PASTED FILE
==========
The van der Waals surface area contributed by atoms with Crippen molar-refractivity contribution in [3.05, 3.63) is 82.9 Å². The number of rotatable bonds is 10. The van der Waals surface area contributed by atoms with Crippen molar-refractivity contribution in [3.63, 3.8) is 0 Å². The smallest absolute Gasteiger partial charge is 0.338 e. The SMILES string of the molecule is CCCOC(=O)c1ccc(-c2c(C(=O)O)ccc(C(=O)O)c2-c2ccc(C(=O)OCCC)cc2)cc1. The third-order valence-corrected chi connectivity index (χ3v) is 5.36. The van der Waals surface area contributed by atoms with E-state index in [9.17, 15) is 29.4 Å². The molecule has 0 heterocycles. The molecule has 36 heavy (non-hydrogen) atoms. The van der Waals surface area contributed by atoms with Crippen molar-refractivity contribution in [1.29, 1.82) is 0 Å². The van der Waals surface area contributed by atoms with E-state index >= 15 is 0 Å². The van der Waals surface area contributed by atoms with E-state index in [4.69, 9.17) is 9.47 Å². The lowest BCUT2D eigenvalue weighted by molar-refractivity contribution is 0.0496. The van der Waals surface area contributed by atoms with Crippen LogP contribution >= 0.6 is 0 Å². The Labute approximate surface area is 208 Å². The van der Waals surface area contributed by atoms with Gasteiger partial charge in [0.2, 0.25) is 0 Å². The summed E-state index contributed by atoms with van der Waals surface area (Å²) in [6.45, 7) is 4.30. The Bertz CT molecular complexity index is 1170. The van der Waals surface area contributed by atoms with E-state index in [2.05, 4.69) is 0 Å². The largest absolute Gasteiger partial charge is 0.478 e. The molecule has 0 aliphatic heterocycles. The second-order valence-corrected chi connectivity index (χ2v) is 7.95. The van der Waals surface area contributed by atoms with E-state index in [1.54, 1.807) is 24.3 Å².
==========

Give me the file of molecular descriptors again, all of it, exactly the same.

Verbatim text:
The van der Waals surface area contributed by atoms with Crippen molar-refractivity contribution in [3.05, 3.63) is 82.9 Å². The number of rotatable bonds is 10. The van der Waals surface area contributed by atoms with Crippen molar-refractivity contribution in [3.63, 3.8) is 0 Å². The smallest absolute Gasteiger partial charge is 0.338 e. The SMILES string of the molecule is CCCOC(=O)c1ccc(-c2c(C(=O)O)ccc(C(=O)O)c2-c2ccc(C(=O)OCCC)cc2)cc1. The third-order valence-corrected chi connectivity index (χ3v) is 5.36. The van der Waals surface area contributed by atoms with E-state index in [9.17, 15) is 29.4 Å². The molecule has 0 heterocycles. The molecule has 36 heavy (non-hydrogen) atoms. The van der Waals surface area contributed by atoms with Crippen molar-refractivity contribution in [1.29, 1.82) is 0 Å². The van der Waals surface area contributed by atoms with E-state index >= 15 is 0 Å². The van der Waals surface area contributed by atoms with E-state index in [4.69, 9.17) is 9.47 Å². The lowest BCUT2D eigenvalue weighted by molar-refractivity contribution is 0.0496. The van der Waals surface area contributed by atoms with Crippen LogP contribution >= 0.6 is 0 Å². The Labute approximate surface area is 208 Å². The van der Waals surface area contributed by atoms with Gasteiger partial charge in [0.2, 0.25) is 0 Å². The summed E-state index contributed by atoms with van der Waals surface area (Å²) in [6.45, 7) is 4.30. The Bertz CT molecular complexity index is 1170. The van der Waals surface area contributed by atoms with E-state index in [2.05, 4.69) is 0 Å². The largest absolute Gasteiger partial charge is 0.478 e. The molecule has 0 aliphatic heterocycles. The second-order valence-corrected chi connectivity index (χ2v) is 7.95. The van der Waals surface area contributed by atoms with E-state index in [1.54, 1.807) is 24.3 Å².